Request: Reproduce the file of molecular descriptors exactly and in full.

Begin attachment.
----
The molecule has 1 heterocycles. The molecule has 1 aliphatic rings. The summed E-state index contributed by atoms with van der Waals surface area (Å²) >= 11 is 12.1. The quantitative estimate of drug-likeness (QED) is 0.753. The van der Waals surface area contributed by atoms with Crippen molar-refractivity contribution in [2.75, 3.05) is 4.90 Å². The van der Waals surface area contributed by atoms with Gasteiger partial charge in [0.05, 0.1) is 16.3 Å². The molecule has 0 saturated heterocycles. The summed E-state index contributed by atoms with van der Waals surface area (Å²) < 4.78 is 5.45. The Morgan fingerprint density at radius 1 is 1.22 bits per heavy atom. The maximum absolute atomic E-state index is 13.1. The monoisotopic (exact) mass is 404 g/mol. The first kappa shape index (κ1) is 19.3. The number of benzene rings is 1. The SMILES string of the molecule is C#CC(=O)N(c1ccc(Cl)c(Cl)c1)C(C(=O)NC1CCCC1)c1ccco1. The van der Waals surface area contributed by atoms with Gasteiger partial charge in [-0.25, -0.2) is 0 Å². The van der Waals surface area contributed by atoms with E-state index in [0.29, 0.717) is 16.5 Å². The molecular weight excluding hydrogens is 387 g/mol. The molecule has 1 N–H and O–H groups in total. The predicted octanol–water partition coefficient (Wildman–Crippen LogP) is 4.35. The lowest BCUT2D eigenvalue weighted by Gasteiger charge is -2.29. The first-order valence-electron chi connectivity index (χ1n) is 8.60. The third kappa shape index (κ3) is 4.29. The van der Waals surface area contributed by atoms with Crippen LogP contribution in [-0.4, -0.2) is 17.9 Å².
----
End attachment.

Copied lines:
The molecule has 1 heterocycles. The molecule has 1 aliphatic rings. The summed E-state index contributed by atoms with van der Waals surface area (Å²) >= 11 is 12.1. The quantitative estimate of drug-likeness (QED) is 0.753. The van der Waals surface area contributed by atoms with Crippen molar-refractivity contribution in [2.75, 3.05) is 4.90 Å². The van der Waals surface area contributed by atoms with Gasteiger partial charge in [0.05, 0.1) is 16.3 Å². The molecule has 0 saturated heterocycles. The summed E-state index contributed by atoms with van der Waals surface area (Å²) < 4.78 is 5.45. The Morgan fingerprint density at radius 1 is 1.22 bits per heavy atom. The maximum absolute atomic E-state index is 13.1. The monoisotopic (exact) mass is 404 g/mol. The first kappa shape index (κ1) is 19.3. The number of benzene rings is 1. The SMILES string of the molecule is C#CC(=O)N(c1ccc(Cl)c(Cl)c1)C(C(=O)NC1CCCC1)c1ccco1. The van der Waals surface area contributed by atoms with Gasteiger partial charge in [-0.25, -0.2) is 0 Å². The van der Waals surface area contributed by atoms with E-state index in [0.29, 0.717) is 16.5 Å². The molecular weight excluding hydrogens is 387 g/mol. The molecule has 1 N–H and O–H groups in total. The predicted octanol–water partition coefficient (Wildman–Crippen LogP) is 4.35. The lowest BCUT2D eigenvalue weighted by Gasteiger charge is -2.29. The first-order valence-electron chi connectivity index (χ1n) is 8.60. The third kappa shape index (κ3) is 4.29. The van der Waals surface area contributed by atoms with Crippen LogP contribution in [-0.4, -0.2) is 17.9 Å².